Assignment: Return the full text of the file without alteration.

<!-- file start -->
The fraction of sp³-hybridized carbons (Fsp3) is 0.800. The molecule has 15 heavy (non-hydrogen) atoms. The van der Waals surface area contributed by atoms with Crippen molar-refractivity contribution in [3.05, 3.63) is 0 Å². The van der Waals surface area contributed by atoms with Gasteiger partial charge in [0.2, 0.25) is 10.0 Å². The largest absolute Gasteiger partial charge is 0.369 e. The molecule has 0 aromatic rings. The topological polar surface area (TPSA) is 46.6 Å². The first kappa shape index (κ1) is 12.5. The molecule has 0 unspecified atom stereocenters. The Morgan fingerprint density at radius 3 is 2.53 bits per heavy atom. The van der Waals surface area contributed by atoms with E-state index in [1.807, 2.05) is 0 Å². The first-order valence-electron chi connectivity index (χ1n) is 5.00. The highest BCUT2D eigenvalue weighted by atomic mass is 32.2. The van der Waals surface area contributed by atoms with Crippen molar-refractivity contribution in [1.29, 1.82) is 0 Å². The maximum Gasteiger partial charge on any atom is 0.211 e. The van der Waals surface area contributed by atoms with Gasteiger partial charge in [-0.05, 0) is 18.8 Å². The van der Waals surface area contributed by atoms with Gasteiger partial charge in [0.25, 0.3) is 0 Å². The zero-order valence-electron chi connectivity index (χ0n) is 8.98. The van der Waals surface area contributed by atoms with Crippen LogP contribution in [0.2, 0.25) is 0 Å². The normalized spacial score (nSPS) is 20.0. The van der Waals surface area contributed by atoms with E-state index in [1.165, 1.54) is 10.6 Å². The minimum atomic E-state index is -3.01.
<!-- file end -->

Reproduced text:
The fraction of sp³-hybridized carbons (Fsp3) is 0.800. The molecule has 15 heavy (non-hydrogen) atoms. The van der Waals surface area contributed by atoms with Crippen molar-refractivity contribution in [3.05, 3.63) is 0 Å². The van der Waals surface area contributed by atoms with Gasteiger partial charge in [0.2, 0.25) is 10.0 Å². The largest absolute Gasteiger partial charge is 0.369 e. The molecule has 0 aromatic rings. The topological polar surface area (TPSA) is 46.6 Å². The first kappa shape index (κ1) is 12.5. The molecule has 0 unspecified atom stereocenters. The Morgan fingerprint density at radius 3 is 2.53 bits per heavy atom. The van der Waals surface area contributed by atoms with E-state index in [1.807, 2.05) is 0 Å². The first-order valence-electron chi connectivity index (χ1n) is 5.00. The highest BCUT2D eigenvalue weighted by atomic mass is 32.2. The van der Waals surface area contributed by atoms with Crippen molar-refractivity contribution in [1.29, 1.82) is 0 Å². The maximum Gasteiger partial charge on any atom is 0.211 e. The van der Waals surface area contributed by atoms with Gasteiger partial charge in [-0.05, 0) is 18.8 Å². The van der Waals surface area contributed by atoms with Gasteiger partial charge in [0.25, 0.3) is 0 Å². The zero-order valence-electron chi connectivity index (χ0n) is 8.98. The van der Waals surface area contributed by atoms with Crippen LogP contribution in [0.2, 0.25) is 0 Å². The normalized spacial score (nSPS) is 20.0. The van der Waals surface area contributed by atoms with E-state index in [1.165, 1.54) is 10.6 Å². The minimum atomic E-state index is -3.01.